Each domain can have a maximum of 10,000 registered or rejected workflow and activity types, in total. You can have a maximum of 100 Amazon SWF domains (including registered and denied domains) in your AWS account. If you think you have exceeded the limits above, contact the Amazon SWF team using this form to discuss your scenario and request higher limits.

Q: Is there a limit to the number of simultaneous workflow executions?
At any point in time, a maximum of 100,000 open executions are permitted in a domain. Otherwise, there is no other limit to the cumulative number of active executions or the number of executions that Amazon SWF keeps. If you think you have exceeded the limits above, contact the Amazon SWF team using this form to discuss your scenario and request higher limits.

Q: How long can workflow executions take?
The duration of each workflow execution can be a maximum of 1 year. Each workflow execution history can contain a maximum of 25,000 events. If your use case requires exceeding these limits, you can use the capabilities provided by Amazon SWF to continue executions and structure your applications using workflow sub-executions.

Q: What if my workflow execution is idle for an extended period of time?
Amazon SWF does not take any special action if a workflow execution is idle for an extended period of time. Inactive executions are subject to the time restrictions you have configured. For example, if you set the maximum duration of an execution to 1 day, an idle execution will stop after 1 day due to the timeout. Inactive executions are also subject to the Amazon SWF limit for the maximum duration of execution (1 year).

Q: How long can a jobor take to process a task?
Amazon SWF does not have a specific time limit on how long a task can take to process a task. Amazon SWF enforces the time limit that you set as the maximum duration for the activity task. Note that because Amazon SWF limits the duration of an execution to a maximum of 1 year, a contractor cannot take more than 1 year to process a task.

Q: How long can Amazon SWF hold a task before a contractor requests it?
In Amazon SWF, there is no specific time limit for how long a task can be kept ready before it is polled by a contractor. When you register the activity type, you can set a default time limit for how long Amazon SWF keeps activity tasks of that type open. You can also set this time limit when scheduling an activity task using your decision maker code or you can overwrite the standard time limit. Since Amazon SWF limits the duration of a workflow execution to a maximum of 1 year, the task will not be kept available for longer than 1 year if no other time limit is specified.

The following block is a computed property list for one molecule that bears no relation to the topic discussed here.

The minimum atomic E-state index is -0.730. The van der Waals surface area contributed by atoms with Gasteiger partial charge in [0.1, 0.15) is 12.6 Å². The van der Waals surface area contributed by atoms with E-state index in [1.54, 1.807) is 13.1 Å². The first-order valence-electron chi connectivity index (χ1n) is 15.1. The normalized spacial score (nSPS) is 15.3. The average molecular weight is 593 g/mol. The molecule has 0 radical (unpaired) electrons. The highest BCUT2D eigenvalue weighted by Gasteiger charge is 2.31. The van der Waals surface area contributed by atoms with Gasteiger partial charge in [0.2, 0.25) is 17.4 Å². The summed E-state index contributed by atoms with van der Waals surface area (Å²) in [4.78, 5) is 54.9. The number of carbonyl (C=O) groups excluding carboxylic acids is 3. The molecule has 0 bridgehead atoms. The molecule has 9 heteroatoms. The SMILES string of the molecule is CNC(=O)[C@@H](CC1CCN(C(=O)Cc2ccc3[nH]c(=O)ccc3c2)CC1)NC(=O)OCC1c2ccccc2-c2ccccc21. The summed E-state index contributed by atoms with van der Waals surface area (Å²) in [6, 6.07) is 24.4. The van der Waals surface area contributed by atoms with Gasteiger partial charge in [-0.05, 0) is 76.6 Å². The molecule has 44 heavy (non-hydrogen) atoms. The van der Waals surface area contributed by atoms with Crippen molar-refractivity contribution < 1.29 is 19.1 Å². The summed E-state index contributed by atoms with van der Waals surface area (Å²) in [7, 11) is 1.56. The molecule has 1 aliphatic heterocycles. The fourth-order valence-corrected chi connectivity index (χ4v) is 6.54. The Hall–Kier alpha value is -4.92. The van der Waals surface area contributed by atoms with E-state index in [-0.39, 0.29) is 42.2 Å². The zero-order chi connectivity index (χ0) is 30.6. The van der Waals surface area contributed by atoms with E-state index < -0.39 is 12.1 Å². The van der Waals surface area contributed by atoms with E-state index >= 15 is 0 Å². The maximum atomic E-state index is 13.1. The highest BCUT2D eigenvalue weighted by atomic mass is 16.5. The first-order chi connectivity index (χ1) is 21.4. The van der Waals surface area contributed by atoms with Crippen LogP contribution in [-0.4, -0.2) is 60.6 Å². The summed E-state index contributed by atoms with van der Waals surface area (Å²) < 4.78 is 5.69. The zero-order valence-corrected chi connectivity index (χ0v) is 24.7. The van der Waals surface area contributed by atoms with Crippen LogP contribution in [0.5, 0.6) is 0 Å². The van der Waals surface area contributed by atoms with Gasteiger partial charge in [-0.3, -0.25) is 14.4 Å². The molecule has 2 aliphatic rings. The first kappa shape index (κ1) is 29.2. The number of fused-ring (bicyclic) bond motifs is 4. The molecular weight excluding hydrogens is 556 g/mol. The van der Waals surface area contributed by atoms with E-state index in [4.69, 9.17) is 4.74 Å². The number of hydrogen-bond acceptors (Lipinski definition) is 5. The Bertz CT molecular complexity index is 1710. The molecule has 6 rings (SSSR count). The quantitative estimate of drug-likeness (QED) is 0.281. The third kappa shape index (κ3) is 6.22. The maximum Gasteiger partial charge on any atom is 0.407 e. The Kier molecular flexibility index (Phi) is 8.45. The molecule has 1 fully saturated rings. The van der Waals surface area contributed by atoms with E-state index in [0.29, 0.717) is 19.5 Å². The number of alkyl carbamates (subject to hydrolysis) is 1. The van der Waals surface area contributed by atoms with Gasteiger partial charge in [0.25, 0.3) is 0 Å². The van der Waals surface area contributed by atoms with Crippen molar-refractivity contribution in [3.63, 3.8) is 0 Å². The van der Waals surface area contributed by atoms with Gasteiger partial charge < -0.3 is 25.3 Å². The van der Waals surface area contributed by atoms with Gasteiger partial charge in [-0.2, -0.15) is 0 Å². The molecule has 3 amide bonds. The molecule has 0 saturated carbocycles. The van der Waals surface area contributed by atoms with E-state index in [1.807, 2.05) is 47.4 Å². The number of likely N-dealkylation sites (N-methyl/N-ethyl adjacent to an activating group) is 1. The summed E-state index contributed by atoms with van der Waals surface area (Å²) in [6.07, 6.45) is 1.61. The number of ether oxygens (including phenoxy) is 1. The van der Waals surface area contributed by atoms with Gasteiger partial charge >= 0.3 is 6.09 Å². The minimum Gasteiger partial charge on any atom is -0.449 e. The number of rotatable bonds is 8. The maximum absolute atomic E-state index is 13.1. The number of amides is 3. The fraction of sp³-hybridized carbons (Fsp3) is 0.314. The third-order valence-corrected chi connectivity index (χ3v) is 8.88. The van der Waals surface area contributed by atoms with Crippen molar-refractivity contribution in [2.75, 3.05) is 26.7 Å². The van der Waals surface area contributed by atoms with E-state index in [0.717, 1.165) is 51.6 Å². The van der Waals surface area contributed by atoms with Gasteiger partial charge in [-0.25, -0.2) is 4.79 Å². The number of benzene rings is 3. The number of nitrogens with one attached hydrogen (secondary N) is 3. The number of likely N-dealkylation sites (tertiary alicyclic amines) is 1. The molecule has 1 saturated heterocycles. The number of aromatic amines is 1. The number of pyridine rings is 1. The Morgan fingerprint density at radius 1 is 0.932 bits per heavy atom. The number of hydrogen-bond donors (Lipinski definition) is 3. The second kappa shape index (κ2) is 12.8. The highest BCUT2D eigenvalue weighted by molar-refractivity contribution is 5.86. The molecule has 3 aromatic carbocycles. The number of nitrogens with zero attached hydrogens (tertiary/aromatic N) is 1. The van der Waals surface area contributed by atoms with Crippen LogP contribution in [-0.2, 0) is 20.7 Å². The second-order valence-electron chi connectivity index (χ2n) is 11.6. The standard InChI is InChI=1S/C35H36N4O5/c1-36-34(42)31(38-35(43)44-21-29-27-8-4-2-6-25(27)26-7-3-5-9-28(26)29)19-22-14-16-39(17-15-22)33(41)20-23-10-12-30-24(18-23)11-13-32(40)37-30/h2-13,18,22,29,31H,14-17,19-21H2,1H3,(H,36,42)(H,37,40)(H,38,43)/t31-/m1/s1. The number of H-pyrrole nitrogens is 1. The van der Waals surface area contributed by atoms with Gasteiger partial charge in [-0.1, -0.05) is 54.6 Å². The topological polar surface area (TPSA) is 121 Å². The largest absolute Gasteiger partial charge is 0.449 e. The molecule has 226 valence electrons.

Q: Can I schedule multiple Activity Tasks by issuing a single decision?
Yes, you can plan up to 100 activity tasks in one decision and also output several decisions one after the other.

Q: How many contractor tasks, signals, and markers can I use in one workflow run and across multiple runs?
There is no limit to the total number of activity tasks, signals, and timers used during a workflow execution. However, there can currently be a maximum of 1,000 open activity tasks per workflow execution. This includes initiated activity tasks and activity tasks that are currently being processed by contractors. Likewise, only 1,000 timers open per workflow execution and up to 1,000 open child executions per workflow execution are allowed.

Q: How much data can I transfer within a workflow execution?
There is no limit to the total amount of data transferred during a workflow execution. However, the Amazon SWF APIs apply certain maximum values ​​to the parameters used to pass data within an execution. The input data transferred to an activity task and the input data sent with a signal may contain a maximum of 32,000 characters.

Q: Does Amazon SWF keep completed runs? If so, for how long?

Amazon SWF retains the history of a completed run for the time you specify (a maximum of 90 days, which is approximately 3 months). During the retention period, you can access the history and search for execution programmatically or through the console.

Q: When are the API calls throttled?
If you place very large amounts of API calls in a very short time beyond sporadic peaks, your data traffic can be throttled. If you find that your traffic is being throttled very frequently, or that your application is experiencing frequent spikes, contact the Amazon SWF team using this form to discuss your usage scenario and request other throttling settings for your account.

Q: What regions is Amazon SWF available in?
Amazon SWF (SWF) is currently available in the following regions: US East (Northern Virginia), US West (Oregon), US West (Northern California), EU (Ireland), EU (Frankfurt), Asia Pacific (Singapore), Asia Pacific (Tokyo), Asia Pacific (Sydney), South America (São Paolo), and AWS GovCloud (USA).

Q: Is Amazon SWF available across Availability Zones?
Yes, Amazon SWF manages your workflow execution history and other details about your workflows across 3 Availability Zones, so your applications will reliably run on Amazon SWF even if errors occur in one Availability Zone.

Q: What are the Amazon SWF Service Access Points?
For more information about access endpoints, see the AWS general reference documentation.

Q: Are taxes already included in the prices?

Unless otherwise stated, our prices are plus applicable taxes and duties, including VAT and sales tax. For customers with a Japanese billing address, use of AWS services is subject to Japanese consumption tax. Additional Information.